Wednesday, November 17, 2010

Apparently she missed that memo

On my public radio station KAMU this morning, I hear a segment on Marketplace called "The Senate looks at a bill to update the Equal Pay Act of 1963" in which the U.S. Labor Secretary, Hilda Solis, makes the following statement regarding the upcoming Senate Bill called the Paycheck Fairness Act:
What's really important to understand here is that women still earn only $.70 on the dollar compared to men. And for African American women, it's $.69, for Latinas it is $.60.
Now before you go calling me a woman hater, chauvinist pig, or - God forbid - a Republican, you gotta remember I am a scientist (or at least I try to be one, plus I stay at Holiday Inn Express a lot).  I use data to help me decide what to 'believe' about something.

Those numbers just did not sound right to me.  They sounded too 1970's.  Plus, to my way of thinking, there were other factors involved that could contribute to this disparity.  I am here now writing this Blog because I looked it up.

Seems that difference, $0.70  on the dollar gets passed around a bit.  I found it similarly quoted here, and - nicely I might add - they quoted the source.  Seems this data is obtained from a document with the easy to say title of:
NWLC calculations from U.S. Census Bureau, Current Population Survey, 2009 Annual Social and Economic Supplement, Table PINC-05: Work Experience in 2008—People 15 Years Old and Over by Total Money Earnings in 2008, Age, Race, Hispanic Origin, and Sex,
Now before you say "it's from the Government so it has to be true" or "it's from the Government you can't trust it" - let me state: that does not make the use of the data correct or incorrect.  Assuming it is correct, accurate and precise, the use of this data to determine a wage disparity is wrong.

What this data looks at is the total wages of one group and compares it to the total wages of another group.  It looks at the whole without taking in relevant and real factors that affect it but have nothing to do with discrimination.  What they are doing is comparing apples with oranges using data from Florida and Washington.  Is Florida anti apples because more of their citizens eat oranges?  No.

Now when I heard her use those figures I was pretty sure there was more to the story than that.  But that 'sureness' was based on a feeling - that - because I hate woman - may have biased my thinking.  Do woman make that much less then men?  Yes - her numbers are correct based on census data.

Do we need a Paycheck Fairness Act?  Maybe...but not based of this idea that their is a disparity in pay because employers treat woman differently.  Do some of them?  Yes - probably - most likely.  Companies are run by humans and we humans have very strange belief systems on what is right and what is fair.

But is the pay difference a result of unfair policies and attitudes of business that must be addressed by a new law?  No.  And Ms. Solis should know that.  But, for reasons that are either due to an agenda, ignorance, or lack of intellectual curiosity, she supports this Law on the premise that the work place is still unfair to woman:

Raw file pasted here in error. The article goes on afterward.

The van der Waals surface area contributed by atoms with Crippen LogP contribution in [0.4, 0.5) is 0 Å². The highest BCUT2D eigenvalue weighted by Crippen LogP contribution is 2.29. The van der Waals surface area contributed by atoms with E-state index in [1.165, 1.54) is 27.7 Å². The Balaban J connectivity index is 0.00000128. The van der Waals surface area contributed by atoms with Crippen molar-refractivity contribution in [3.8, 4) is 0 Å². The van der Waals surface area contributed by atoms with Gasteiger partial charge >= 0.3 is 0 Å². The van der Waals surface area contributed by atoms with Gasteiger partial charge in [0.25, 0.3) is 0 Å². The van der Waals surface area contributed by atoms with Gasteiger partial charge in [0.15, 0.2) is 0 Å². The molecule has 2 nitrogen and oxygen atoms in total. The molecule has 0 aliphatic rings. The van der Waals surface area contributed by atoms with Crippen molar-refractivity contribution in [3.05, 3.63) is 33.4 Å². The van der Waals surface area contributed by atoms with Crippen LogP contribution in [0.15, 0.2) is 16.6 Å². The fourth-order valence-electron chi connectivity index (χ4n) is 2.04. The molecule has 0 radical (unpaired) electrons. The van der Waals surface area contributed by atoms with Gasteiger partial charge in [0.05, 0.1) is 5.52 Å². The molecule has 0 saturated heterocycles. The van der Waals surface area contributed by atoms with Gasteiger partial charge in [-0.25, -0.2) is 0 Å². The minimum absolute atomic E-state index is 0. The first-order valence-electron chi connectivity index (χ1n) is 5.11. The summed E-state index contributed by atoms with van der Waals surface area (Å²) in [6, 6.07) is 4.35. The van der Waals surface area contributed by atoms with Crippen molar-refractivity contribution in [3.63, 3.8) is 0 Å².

So what we're looking at here is really trying to create a level playing field, and actually having the government help provide support -- data collection -- so that we could really look across the board to see where these inequities exist.
What is disappointing about this - which if I know it, she should too - is that  when she was confirmed as the Labor Secretary on January 9th 2009, a report titled:
An Analysis of Reasons for the Disparity in Wages Between Men and Women
...had been prepared for the Department of Labor dated January 12, 2009.

In the report's forward, Charles E. James, Sr. Deputy Assistant Secretary for Federal Contract Compliance with the U.S. Department of Labor, summarizes the findings as follows:
Although additional research in this area is clearly needed, this study leads to the unambiguous conclusion that the differences in the compensation of men and women are the result of a multitude of factors and that the raw wage gap should not be used as the basis to justify corrective action. Indeed, there may be nothing to correct. The differences in raw wages may be almost entirely the result of the individual choices being made by both male and female workers. 
That's kind of what I was thinking, but you gotta go where the data takes you.  Apparently Ms. Solis was never given this report?  More likely, though, and disappointingly so, she knows of its findings and instead choose to go with the numbers that best fit her agenda.

Do we need a Paycheck Fairness law?  Maybe...maybe not.  What I do know - or at least feel comfortable in stating - is that we do not need it because woman make $0.70 on the dollar when compared to men due to workplace discrimination.

What part of "unambiguous" did she not comprehend?

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